I recently attended a free beach yoga class. Beautiful, right? Yes. Who knew I’d walk away with poignant life lessons?

8:00 in the morning on a glorious day, a herd of men, women, and a few pubescents gathered for a free beach yoga class. We were an eclectic group of soccer moms, military servicemen, corporate cubicle-dwellers, retirees, yoga enthusiasts, significant others dragged unwillingly to participate, and school age girls joining Mom for a morning stretch. Our skill levels clearly varied.

As we settled onto our mats, the instructor said, “Do not compare yourself to your neighbor. You may look to one another for inspiration, but never judge yourself or each other. Your bodies, experiences, and circumstances are completely different. Look to others for inspiration only.” Can I get an AMEN? If only that could be written on every school entryway, every social media login screen, every magazine cover!

So often I find myself pointlessly comparing myself to others. I know it’s an inaccurate comparison. I realize it’s fruitless if not self-defeating. It still happens. I see that fit mom confidently strutting her toned physique, that former schoolmate who always has it together and is forever strikingly beautiful, that mom who does it all with boundless patience, the friend with an immaculate home, the neighbor with a pristine yard, the waitress with an impeccable gift for remembering names and faces, the woman with the seemingly ideal work-life balance, the outwardly perfect family … I see all of them — and so many more — and instead of mentally praising their gifts I feel a twinge of envy. “How does she do it?” I wonder. “What am I doing wrong?” Nothing. The answer is nothing.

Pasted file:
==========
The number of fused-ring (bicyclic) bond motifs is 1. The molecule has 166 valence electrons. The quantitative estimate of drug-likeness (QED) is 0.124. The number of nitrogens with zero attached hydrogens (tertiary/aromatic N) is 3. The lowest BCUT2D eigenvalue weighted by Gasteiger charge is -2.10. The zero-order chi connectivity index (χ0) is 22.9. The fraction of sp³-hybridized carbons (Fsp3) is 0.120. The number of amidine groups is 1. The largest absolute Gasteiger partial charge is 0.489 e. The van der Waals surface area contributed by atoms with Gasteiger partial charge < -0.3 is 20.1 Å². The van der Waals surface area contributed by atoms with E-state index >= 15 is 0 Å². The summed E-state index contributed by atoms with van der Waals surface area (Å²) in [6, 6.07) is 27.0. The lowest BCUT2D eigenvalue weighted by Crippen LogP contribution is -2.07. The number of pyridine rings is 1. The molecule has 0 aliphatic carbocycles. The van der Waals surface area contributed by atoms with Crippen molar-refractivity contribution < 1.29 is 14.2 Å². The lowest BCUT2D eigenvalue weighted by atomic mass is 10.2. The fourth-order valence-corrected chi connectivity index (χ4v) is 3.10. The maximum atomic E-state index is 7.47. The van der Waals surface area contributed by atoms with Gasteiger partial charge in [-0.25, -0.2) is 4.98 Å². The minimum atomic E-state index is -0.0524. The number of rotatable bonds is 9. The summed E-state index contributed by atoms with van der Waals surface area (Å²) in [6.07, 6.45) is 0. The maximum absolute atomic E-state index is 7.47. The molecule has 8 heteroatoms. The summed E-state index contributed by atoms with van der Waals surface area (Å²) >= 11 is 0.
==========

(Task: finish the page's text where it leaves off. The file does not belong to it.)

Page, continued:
They are gifted and beautiful with strengths and flaws like everyone. Like me! I know just part of their story. We are on different journeys with different circumstances and experiences. Our lives cannot be compared for competition, just glanced upon for inspiration.

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The instructor lead us through yogic breathing as we laid on our mats. Walking amongst our deep-breathing bodies, she asked if any of us had watched the recent rocket launch, then laughed when she realized she had been the only one willing to awake at 4AM to do so.